Tag Archives: BitTube Work

Memory Management in Flash Lite and ActionScript 2 using ASUnit

In my new position the team I have joined and me are carying out some in depth testing of an Action Script 2 code base for Flash Lite 3 using, among other things, ASUnit based unit and acceptance tests. The early stage of development means it is too soon to leverage the new automated testing features of Adobe Device Central CS4. One of the most important aspects of our testing has been to check memory use over the lifetime of the applications we are developing. We are interested in tracking any memory leaks in our code and also any memory space fragmentation as the Flash Lite player creates or destroys objects and classes.

This memory information is viewable from Adobe Device Central in the Memory Panel, where device central provides a graph showing memory usage over time, separating Static Heap and Dynamic Heap consumption of the player as your Flash Lite application runs.

MemoryPanel.png

Testing for memory use, loss and leaks is currently not present as standard in ASUnit for ActionScript 2. In order to include this form of testing at a basic level we have employed a trick I picked up at Max San Francisco this year (If you are the person that explained the trick, please leave a comment so I can credit you). The technique makes use of the FlashLite SharedObject as a way of measuring the file size of objects and classes before and after you think you have destroyed them in your code.

The premiss is a simple one. In your test as part of the test setup create a local SharedObject create an empty data property and save the SharedObject to disk, then call the SharedObject.getSize() method and store the size of your empty SharedObject. The code should look something like this.

// size variation threshold for the SharedObject
private static var SIZEVARIANCE:Number = 5;
private var iS:SharedObject;
private var iSSize:Number;
// standard ASUnit test setup
private function setUp():Void
{
instance = new TestableClassObject();
iS = SharedObject.getLocal("iS");
iS.clear();
iS.data.iS = undefined;
iS.flush();
iSSize = iS.getSize();
}

Some things to keep in mind are the following. The length of the SharedObject name and the length of the data property name will have an impact on the result of SharedObject.getSize(). In the above example I have limited both these values to 2 characters (‘iS’). All that remains is to link the value obtained from this setup function into a standard ASUnit test which looks something like this:

public function testDestroy():Void
{
instance.destroy();
iS.data.iS = instance;
assertTrue("testDestroy : test that the TestableClassObject 'instance' is destroyed successfully by checking size variation (" + SIZEVARIANCE + ") in SharedObject", ((iS.getSize() - iSSize) < SIZEVARIANCE));
}

In this test I am simply calling the target class instance’s destroy method, which should manage the removal of any stored references, arrays and object present in the class. I then save the locally stored instance back to the existing shared object, re-call SharedObject.getSize() and compare the size difference to the value of our initial empty SharedObject (iSSize) from the test setup method.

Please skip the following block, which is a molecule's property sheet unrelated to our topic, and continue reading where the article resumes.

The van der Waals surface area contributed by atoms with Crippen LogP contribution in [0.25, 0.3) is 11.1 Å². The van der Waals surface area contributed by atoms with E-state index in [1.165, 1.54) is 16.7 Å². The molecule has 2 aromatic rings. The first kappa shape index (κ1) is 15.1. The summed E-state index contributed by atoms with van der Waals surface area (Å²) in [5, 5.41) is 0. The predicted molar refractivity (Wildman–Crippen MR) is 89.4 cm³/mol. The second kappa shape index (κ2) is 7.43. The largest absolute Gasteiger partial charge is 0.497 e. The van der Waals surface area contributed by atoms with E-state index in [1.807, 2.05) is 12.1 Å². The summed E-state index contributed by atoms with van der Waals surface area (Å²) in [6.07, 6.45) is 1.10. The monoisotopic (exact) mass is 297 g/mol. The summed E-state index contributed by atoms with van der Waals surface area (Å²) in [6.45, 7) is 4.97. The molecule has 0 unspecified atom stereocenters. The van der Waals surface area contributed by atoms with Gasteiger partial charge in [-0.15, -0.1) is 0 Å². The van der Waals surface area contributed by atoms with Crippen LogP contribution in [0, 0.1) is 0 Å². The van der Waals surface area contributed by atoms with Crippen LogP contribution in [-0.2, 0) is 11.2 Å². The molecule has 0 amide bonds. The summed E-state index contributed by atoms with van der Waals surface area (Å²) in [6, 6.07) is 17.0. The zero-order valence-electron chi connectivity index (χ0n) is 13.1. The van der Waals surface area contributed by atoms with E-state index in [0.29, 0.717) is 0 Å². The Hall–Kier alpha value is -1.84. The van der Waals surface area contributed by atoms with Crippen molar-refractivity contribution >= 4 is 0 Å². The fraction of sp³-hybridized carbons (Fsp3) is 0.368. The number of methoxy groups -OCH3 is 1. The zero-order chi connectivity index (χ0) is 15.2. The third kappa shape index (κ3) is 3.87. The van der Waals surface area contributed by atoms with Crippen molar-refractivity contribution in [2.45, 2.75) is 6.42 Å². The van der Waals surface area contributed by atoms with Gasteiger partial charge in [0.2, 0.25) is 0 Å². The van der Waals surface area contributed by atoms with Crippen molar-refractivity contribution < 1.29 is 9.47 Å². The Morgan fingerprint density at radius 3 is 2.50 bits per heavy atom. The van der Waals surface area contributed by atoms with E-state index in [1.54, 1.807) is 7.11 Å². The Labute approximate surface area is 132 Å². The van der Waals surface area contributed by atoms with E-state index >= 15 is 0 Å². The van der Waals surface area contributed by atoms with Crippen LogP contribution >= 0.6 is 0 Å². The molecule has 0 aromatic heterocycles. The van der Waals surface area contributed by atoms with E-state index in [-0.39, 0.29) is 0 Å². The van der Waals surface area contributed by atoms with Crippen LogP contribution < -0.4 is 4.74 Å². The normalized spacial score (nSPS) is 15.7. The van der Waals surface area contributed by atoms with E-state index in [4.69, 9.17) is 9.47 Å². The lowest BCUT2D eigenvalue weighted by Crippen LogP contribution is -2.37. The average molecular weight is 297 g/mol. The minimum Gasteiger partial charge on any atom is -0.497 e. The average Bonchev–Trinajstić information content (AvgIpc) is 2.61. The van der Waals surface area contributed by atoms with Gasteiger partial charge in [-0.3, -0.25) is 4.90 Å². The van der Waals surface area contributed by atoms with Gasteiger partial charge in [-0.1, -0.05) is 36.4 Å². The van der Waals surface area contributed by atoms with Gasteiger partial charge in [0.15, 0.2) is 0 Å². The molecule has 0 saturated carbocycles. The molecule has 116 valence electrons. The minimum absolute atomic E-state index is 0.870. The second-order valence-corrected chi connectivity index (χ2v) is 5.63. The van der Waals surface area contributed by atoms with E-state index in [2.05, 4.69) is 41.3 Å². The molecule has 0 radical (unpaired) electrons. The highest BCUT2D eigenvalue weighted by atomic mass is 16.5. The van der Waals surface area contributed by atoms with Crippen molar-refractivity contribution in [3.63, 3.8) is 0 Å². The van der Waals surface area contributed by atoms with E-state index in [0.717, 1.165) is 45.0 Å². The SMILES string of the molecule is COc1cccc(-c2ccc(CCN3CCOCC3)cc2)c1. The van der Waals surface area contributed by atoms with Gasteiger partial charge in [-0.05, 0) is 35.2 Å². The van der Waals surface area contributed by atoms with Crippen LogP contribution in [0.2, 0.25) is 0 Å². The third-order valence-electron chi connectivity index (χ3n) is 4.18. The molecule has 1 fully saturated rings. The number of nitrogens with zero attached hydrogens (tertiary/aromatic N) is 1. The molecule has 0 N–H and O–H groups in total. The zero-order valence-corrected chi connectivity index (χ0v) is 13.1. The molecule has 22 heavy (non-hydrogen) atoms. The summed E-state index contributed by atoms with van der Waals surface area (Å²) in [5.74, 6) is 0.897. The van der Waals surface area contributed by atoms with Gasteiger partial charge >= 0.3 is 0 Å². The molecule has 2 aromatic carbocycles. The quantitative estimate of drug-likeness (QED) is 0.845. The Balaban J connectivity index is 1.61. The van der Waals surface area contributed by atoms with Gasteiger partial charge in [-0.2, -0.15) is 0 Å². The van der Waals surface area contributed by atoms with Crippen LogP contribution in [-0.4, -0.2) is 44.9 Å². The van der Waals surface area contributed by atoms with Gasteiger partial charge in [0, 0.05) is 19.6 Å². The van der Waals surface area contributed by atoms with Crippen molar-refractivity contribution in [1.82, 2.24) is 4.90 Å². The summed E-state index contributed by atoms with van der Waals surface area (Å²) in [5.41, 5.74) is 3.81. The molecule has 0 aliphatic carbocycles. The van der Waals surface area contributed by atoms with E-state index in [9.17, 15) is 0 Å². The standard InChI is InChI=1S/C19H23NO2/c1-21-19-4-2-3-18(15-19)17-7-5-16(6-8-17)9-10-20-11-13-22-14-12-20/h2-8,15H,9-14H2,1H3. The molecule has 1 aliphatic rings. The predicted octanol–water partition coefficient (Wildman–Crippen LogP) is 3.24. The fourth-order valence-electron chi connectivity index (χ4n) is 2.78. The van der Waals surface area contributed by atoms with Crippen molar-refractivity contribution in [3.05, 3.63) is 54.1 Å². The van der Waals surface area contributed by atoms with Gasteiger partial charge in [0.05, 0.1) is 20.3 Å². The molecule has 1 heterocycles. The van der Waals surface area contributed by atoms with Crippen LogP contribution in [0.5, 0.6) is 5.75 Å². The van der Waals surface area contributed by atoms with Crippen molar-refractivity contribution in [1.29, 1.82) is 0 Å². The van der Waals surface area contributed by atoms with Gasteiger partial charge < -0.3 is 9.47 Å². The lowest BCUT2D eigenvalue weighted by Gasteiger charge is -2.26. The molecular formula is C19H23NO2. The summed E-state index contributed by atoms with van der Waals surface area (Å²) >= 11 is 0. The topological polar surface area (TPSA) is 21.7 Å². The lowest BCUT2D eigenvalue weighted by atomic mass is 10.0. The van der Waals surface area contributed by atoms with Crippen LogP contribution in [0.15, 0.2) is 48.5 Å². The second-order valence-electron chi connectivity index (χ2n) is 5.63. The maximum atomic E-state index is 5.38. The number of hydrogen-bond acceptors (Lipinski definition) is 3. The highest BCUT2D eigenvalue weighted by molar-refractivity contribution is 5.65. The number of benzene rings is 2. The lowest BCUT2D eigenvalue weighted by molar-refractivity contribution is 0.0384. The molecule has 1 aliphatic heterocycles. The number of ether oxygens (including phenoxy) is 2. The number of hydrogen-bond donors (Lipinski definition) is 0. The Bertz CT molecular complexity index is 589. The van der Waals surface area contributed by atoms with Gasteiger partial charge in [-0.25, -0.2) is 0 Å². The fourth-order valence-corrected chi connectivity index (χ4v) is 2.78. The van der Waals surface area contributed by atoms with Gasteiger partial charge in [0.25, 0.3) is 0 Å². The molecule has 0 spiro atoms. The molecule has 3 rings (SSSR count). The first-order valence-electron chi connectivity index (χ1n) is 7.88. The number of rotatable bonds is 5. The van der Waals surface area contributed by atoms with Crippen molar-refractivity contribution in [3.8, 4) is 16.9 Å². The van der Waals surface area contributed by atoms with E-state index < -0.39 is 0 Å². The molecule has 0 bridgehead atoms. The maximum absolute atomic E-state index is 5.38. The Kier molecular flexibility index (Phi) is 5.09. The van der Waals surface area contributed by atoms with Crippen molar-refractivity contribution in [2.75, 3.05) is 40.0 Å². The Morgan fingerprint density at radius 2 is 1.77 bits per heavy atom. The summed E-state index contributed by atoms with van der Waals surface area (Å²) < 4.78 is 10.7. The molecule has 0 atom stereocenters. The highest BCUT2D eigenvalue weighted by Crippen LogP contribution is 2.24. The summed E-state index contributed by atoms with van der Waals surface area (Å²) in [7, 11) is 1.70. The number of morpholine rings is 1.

If the file size of the SharedObject is greater than the SIZEVARIANCE threshold then the test will fail. If that is the case then you have the ability to inspect the shared object using a SharedObject viewer (I use the free Solve by Darron Schall). In the viewer you will be able to see what items are not being properly removed from your class instance oronject. A common issue I have seen is the failure to destroy arrays that are prpperties of my classes for example. Some time over the holiday break I will put together a full example for download.

BitTube Goes Over the Air

Thats right, its all very last minute but I will be presenting a session at the upcoming Over the Air event in London this week.

My session is scheduled for Friday afternoon.

Flash Video Nokia Masterclass – Dave Williamson (Adobe)Learn how to create live video applications with the most popular online video format on Nokia devices.

Over the Air is all sold out now, but you can find all the information about the event over at the Over the Air Blog

I look forward to catching up with you if you are there.

Adobe Provide FlashLite Side by Side Comparisons

Along with the news of updates for CS3 and Device Central to support FlashLite 3 Authoring from within the CS 3 suite of products. The FlashLite product website has a side by side comparison of various Flash player specifications that are currently being used in Mobiles and other devices.

see the Flash Version Comparison Chart

Some Points of interest for me were the following:

  • The FlashLite 3 player is actually smaller than the FlashLite 2.1 player
  • The minimum memory requirements for the FlashLite 3 player is un-altered
  • The recommended memory is un-altered for for the FlashLite 3 Player
  • There is no improvement in the worst case memory usage of FlashLite 3 content over FlashLite 2.1
  • Added support for meta data in FlashLite 3 Content

Also I see that the FlashLite 3 player has “External API for browser scripting”, assuming there is a mechanism to update the players within device web browsers this may well offer a clean interface for the detection of screen orientation I have been experimenting with lately.

Another interesting point FlashLite 2.1 and FlashLite 3 seem to both offer support for “Complex languages (Thai, Arabic, Hebrew, etc.)”. Yet this is still not supported by the desktop player? Yet.